By Dan Jenkins
Twenty-six years later we revisit the Jenkins gang from the author's, shall we say, revolutionary sports novel, Semi-Tough. The characters are certainly older, not necessarily wiser and every bit as impudent, profane and bibulously carefree as in the earlier book, which gleefully punctured holes in the sporting establishment. This time, though, the author has an even more inviting target for his skewering wit: political correctness. "Hell," says one of Jenkins's alter egos, "you can't say anything anymore. Tell a joke to some p.c. jerk, you can get shot."
But health cops (especially those on the smoking beat), language mutilators and blue-nosed moralizers of all stripes aren't the only pigeons Jenkins pots in these bawdy pages. The author has it in for athletes, agents, kids, football officials, magazine editors, sportscasters, protesters, rockers, university administrators and the entrepreneurs who hideously transform stadiums and bowl games into advertising messages: "the Regal Crystaline Finish Auto Painting & Collision Repair Celebration Bowl."
Taking the shots are fun-loving rogues not only from Semi-Tough but also from other earlier Jenkins novels: former All-Pro running back Billy Clyde Puckett; his beautiful actress wife, Barbara Jane; his lifelong pal Shake Tiller; sportswriter supreme and expense-account magician Jim Tom Pinch ( Jenkins his ownself in fictional disguise); former Puckett teammate and current coach T.J. Lambert; barflies Wayne and Ralph (who like to hang out at a cozy tavern named He's Not Here); and Puckett's filthy-rich father-in-law, Big Ed Bookman. Big-spending Big Ed exults in finding just the right university chancellor for the alma mater he so lavishly supports: "His qualifications were impressive.
He was a chain-smoker with a hacking cough," and, "his driver's license had been suspended at the time for a series of DUI's." Most important, though, the man came from a school with a winning football record.
Oh, yes, somewhere along the way in this very funny book these merry men and women (sexiness aside, Jenkins's women are really just guys) take a mediocre NFL expansion team in remotest West Texas to the Super Bowl. The league's vaunted "parity" helps no end. I'll leave it to you to guess who wins the Big One.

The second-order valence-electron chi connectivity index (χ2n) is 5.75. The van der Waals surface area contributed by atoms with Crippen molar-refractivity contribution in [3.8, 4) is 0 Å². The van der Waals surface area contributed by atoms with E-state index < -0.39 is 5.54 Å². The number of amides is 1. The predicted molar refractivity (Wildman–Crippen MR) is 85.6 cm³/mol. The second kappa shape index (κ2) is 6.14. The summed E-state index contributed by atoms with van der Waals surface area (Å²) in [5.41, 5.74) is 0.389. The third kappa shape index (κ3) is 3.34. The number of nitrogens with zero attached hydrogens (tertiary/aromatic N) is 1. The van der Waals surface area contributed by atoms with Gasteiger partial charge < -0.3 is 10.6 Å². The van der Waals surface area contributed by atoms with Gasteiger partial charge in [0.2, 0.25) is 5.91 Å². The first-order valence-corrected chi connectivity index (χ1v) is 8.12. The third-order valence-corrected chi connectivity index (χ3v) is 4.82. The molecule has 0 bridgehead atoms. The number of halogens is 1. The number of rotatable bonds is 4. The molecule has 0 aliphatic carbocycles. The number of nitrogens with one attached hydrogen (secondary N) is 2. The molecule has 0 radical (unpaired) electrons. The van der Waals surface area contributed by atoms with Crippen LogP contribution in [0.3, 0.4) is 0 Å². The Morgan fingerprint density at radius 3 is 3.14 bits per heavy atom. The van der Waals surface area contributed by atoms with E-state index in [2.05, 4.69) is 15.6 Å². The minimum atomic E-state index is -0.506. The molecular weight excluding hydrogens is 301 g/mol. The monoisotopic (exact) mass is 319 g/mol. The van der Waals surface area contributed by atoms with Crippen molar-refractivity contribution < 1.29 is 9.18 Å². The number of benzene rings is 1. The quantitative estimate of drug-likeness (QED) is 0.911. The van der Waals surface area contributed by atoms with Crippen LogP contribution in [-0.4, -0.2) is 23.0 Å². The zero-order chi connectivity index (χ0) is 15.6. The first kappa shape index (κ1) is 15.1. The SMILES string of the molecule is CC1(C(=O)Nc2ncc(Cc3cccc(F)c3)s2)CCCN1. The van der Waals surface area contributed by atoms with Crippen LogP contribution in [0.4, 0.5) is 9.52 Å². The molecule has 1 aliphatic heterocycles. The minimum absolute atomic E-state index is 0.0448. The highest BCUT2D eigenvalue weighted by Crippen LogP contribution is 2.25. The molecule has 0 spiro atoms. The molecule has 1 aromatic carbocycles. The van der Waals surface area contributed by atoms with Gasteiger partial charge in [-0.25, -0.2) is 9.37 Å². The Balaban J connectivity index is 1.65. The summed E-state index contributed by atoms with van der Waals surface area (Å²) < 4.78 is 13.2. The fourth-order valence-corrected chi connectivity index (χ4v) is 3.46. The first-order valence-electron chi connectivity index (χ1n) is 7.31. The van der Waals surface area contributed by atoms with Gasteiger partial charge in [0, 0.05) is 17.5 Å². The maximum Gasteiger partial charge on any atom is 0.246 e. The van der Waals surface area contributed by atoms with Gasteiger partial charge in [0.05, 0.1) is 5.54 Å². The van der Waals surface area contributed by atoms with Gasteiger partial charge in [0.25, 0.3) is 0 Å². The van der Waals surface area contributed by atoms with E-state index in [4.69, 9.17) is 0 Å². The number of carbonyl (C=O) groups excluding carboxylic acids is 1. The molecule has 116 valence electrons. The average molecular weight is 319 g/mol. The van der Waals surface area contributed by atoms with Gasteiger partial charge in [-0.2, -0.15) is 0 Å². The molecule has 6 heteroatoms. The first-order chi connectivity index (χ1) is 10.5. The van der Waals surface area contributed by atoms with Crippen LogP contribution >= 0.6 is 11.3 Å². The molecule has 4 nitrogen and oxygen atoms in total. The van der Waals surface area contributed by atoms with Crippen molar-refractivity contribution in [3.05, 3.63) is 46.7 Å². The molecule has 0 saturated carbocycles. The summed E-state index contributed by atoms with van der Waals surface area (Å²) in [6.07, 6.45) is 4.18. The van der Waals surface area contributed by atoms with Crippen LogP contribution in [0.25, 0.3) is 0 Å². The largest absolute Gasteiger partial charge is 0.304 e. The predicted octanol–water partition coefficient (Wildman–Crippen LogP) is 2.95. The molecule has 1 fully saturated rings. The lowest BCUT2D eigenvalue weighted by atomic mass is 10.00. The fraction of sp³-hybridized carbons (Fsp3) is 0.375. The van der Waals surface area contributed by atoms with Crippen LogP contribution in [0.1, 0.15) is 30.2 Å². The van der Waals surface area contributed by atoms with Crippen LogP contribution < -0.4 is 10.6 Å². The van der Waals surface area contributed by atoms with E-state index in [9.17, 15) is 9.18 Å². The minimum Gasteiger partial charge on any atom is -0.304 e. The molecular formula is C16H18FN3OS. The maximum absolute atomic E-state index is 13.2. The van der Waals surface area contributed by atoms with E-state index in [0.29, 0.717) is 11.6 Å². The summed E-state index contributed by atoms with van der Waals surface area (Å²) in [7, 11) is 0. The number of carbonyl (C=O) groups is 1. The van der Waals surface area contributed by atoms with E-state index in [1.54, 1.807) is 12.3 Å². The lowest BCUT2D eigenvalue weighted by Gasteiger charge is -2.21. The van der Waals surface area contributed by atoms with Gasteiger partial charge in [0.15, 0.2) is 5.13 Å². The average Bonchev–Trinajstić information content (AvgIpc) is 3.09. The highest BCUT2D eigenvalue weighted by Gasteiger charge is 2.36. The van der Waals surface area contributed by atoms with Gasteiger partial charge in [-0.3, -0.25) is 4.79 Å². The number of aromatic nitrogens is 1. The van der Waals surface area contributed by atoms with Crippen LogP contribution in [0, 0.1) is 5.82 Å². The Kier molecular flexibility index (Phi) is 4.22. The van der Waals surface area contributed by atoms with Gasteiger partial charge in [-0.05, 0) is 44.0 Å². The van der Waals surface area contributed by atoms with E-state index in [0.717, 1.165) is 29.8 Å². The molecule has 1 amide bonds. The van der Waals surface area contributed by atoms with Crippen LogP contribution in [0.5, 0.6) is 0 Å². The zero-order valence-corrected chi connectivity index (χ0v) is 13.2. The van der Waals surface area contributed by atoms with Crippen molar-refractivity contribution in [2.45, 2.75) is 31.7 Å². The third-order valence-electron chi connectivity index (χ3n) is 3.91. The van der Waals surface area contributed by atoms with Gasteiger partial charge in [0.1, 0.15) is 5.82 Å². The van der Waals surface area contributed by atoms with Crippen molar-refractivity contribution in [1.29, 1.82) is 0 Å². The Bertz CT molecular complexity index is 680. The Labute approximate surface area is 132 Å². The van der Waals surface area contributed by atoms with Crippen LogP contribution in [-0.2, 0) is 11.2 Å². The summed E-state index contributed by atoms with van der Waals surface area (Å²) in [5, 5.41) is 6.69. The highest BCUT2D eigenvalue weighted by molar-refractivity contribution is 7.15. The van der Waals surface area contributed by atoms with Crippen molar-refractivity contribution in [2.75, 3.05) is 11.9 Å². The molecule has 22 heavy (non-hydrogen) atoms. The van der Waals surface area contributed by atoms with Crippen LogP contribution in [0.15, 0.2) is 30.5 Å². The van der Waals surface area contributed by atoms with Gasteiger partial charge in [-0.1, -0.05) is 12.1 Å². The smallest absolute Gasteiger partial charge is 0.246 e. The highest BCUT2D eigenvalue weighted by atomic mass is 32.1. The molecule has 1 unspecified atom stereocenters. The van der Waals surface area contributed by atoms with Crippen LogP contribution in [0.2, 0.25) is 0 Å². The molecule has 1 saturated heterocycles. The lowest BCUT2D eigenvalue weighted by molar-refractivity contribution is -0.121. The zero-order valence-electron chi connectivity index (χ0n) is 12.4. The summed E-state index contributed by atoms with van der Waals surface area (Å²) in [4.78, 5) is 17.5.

King of the World Muhammad Ali and the Rise of an American Hero
By David Remnick
Random House, $25
This is, Allah be praised, much more than just another book about Muhammad Ali, who surely has been the subject of more biographical studies than Lindbergh, Lady Di and Jackie O combined. The old champ may be the protagonist here, but Remnick, the editor of The New Yorker and author of Lenin's Tomb, the 1994 Pulitzer Prize-winning book on the fall of the Soviet Union, has assumed the far larger task of examining the mostly disreputable history of boxing over about a 40-year period. Along the gory way, he provides memorable portraits of such Ali foes as Sonny Liston and Floyd Patterson and takes longer and no less penetrating looks backward at the likes of Jack Johnson, Joe Louis and Archie Moore.
Liston emerges here, for all of his menacing presence and sordid past, as a sympathetic, almost tragic figure. Patterson, too, is seen as a sad case, a gifted athlete demoralized by self-doubt and his urgent need for acceptance. Remnick's hero, the former Cassius Clay, suffers from neither Patterson's angst nor Liston's truculence. But at least in his early career, his genial braggadocio was often misinterpreted as either cynicism or lunacy.
When Ali joined the Nation of Islam in 1963, his stock declined even more precipitously, particularly among pundits of the sporting press, notably the columnist Jimmy Cannon, whose tough-guy sentimentality is wickedly dissected in these pages. What is almost forgotten now, more than 30 years later, is how Ali's allegiance to the separatist Black Muslims and his refusal to be inducted into the military brought him much public vilification.